Barbara Bowman is one of dozens of women who claim to have been raped by comedian Bill Cosby. She has said that Cosby raped her in the 1980s while she was a 17-year-old aspiring actress. She said she was drugged by the comedian after accepting drinks and "would end up waking up half-naked, throwing up in his toilet with him holding my hair out of my face."
She said that on one occasion Cosby tried to smother her and put his hands around her neck.
Now Bowman, 47, along with the sexual assault prevention group Promoting Awareness-Victim Empowerment, is seeking to strip Cosby of his Presidential Medal of Freedom and several other awards.
Some of the awards to be targeted by Bowman and PAVE are the NAACP Image Award, given to Cosby on multiple occasions (in 1967, 1992, 2001 and 2007). The NAACP also gave an award to former President Bill Clinton in 2001.
Critics of Cosby's treatment in the national press have alleged a double standard when it comes to the comedian and the former president, saying that Clinton's career is doing just fine despite numerous accusations of rape and sexual assault, which gained national attention when it was discovered he had an extra-marital affair with former White House intern Monica Lewinsky.
But Bowman told the Washington Examiner that she doesn't "see any parallel" between the two men.
"I've never heard that Clinton was drugging and raping women," Bowman said. "Bill Cosby is accused and has drugged at least me and is alleged to have done the same thing to up to 48 other women. And so I don't see any parallel."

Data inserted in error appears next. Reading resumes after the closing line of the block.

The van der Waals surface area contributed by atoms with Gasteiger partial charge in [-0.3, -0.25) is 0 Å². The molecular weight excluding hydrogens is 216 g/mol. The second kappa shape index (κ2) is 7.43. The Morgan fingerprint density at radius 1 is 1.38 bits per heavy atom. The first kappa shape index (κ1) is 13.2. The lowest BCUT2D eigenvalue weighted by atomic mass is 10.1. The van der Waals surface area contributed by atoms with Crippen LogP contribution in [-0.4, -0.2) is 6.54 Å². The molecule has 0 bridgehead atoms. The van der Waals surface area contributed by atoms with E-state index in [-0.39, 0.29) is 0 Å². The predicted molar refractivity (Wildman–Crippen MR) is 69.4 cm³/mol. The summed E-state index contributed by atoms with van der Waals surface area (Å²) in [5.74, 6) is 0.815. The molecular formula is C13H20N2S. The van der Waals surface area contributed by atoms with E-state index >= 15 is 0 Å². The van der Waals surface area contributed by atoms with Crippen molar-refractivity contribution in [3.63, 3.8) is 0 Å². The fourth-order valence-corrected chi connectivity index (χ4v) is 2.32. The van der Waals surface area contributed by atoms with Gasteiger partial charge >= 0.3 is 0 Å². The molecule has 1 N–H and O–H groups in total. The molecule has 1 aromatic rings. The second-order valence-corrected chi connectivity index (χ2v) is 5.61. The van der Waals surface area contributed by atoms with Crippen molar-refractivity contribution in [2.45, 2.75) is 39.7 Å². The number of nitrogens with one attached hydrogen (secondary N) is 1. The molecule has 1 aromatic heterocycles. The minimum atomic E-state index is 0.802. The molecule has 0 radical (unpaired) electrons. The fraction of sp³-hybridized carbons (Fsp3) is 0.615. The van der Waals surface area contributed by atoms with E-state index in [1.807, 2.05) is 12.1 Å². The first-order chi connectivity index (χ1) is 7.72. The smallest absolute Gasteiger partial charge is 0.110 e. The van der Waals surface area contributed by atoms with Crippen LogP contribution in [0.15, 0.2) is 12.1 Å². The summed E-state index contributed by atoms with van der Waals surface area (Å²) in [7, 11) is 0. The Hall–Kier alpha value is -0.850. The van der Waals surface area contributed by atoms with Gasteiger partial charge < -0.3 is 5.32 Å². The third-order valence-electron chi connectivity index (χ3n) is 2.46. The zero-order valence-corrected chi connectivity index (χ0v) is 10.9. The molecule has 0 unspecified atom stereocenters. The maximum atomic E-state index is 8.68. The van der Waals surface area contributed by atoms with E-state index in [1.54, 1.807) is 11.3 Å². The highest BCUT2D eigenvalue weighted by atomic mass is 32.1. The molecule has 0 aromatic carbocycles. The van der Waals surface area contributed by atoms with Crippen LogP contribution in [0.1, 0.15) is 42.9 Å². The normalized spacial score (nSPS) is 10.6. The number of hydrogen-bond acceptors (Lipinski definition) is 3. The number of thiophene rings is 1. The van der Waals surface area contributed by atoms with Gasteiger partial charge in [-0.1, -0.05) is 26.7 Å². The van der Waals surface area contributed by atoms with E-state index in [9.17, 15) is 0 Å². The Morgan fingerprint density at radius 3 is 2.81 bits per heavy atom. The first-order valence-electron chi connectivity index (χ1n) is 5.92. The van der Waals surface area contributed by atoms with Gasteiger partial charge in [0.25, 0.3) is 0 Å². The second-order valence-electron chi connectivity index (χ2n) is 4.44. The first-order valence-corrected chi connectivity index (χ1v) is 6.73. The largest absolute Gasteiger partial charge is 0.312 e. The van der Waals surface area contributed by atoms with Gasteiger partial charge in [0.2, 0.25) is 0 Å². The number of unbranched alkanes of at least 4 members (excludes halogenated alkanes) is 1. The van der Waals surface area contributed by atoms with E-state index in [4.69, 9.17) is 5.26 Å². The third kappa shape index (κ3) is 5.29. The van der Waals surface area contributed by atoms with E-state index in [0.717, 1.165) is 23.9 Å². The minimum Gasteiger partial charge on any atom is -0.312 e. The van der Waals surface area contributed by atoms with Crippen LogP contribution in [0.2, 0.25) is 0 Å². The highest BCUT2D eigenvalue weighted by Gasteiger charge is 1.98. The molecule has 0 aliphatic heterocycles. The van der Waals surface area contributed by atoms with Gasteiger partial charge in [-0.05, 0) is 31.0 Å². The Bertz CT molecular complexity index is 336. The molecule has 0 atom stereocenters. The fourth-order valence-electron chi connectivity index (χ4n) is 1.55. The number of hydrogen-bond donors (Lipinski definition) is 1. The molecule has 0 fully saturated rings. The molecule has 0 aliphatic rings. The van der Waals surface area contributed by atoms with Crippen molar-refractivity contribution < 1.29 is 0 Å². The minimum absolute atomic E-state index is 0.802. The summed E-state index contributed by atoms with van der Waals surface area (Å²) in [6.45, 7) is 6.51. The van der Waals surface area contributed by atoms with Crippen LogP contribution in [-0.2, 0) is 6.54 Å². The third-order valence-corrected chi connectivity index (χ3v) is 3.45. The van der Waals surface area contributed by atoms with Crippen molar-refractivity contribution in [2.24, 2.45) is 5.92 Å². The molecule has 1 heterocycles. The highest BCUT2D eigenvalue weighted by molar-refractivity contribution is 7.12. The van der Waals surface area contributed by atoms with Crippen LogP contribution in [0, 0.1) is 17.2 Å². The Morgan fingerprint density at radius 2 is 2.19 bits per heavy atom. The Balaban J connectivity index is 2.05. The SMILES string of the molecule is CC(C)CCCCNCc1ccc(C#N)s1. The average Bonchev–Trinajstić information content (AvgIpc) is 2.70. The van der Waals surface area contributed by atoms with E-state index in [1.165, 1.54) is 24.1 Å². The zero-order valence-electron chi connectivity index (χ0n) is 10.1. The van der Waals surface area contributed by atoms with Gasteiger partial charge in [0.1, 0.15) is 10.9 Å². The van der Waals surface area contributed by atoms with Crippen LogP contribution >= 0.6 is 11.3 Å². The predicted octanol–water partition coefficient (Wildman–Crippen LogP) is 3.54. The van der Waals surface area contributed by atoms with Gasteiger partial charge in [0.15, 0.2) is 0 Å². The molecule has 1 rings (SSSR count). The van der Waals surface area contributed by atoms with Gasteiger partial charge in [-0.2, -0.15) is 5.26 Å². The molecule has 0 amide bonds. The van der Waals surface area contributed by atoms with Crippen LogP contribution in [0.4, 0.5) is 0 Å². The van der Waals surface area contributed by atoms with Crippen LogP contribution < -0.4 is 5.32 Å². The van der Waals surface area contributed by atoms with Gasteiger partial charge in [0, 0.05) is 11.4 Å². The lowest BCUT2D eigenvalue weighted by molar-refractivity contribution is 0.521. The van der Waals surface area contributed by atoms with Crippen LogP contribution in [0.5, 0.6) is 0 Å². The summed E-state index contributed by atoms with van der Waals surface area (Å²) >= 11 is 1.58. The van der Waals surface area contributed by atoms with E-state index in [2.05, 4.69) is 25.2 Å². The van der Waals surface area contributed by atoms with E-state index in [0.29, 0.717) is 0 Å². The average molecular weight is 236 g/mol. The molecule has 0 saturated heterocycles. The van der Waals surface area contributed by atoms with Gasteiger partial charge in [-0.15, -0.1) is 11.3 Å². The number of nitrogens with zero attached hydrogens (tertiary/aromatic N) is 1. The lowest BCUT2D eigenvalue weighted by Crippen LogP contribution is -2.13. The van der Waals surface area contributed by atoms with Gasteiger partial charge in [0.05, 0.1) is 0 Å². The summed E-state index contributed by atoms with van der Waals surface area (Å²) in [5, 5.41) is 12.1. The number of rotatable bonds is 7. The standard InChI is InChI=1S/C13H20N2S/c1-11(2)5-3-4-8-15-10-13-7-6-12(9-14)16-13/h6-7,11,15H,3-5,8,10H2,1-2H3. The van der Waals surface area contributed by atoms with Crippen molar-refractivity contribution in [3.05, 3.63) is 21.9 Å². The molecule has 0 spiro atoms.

Asked specifically about the rape accusations and Lewinsky, Bowman said she could only speak for herself.
"I have no real comment on the Bill Clinton and Monica Lewinsky situation because I wasn't there and I really don't necessarily see a parallel," Bowman said.
On the broader issue of whether Cosby should be erased from history — reruns of his former television shows are being pulled from networks — Bowman didn't protest.
"I believe that Bill Cosby is the most prolific and notorious serial rapist that this country has ever seen," Bowman said. "The crime against me and the crimes against anyone else that he has drugged against their will and taken sex or molested or violated their body in any way without their consent is hideous and despicable and inexcusable."
As for revoking Cosby's Medal of Freedom, Bowman was adamant that it be done.
"The man should not disgrace that award by having it," Bowman said. "It's disgraceful to the integrity of the award and to the recipients who deserve it. It's a slap in the face."
The renewed interest in revoking Cosby's award comes after the release of documents showing the comedian admitted to giving drugs to women he wanted to have sex with. Cosby didn't admit to any criminal wrongdoing in the deposition, but the admission has been seen as vindication to his more than three dozen accusers.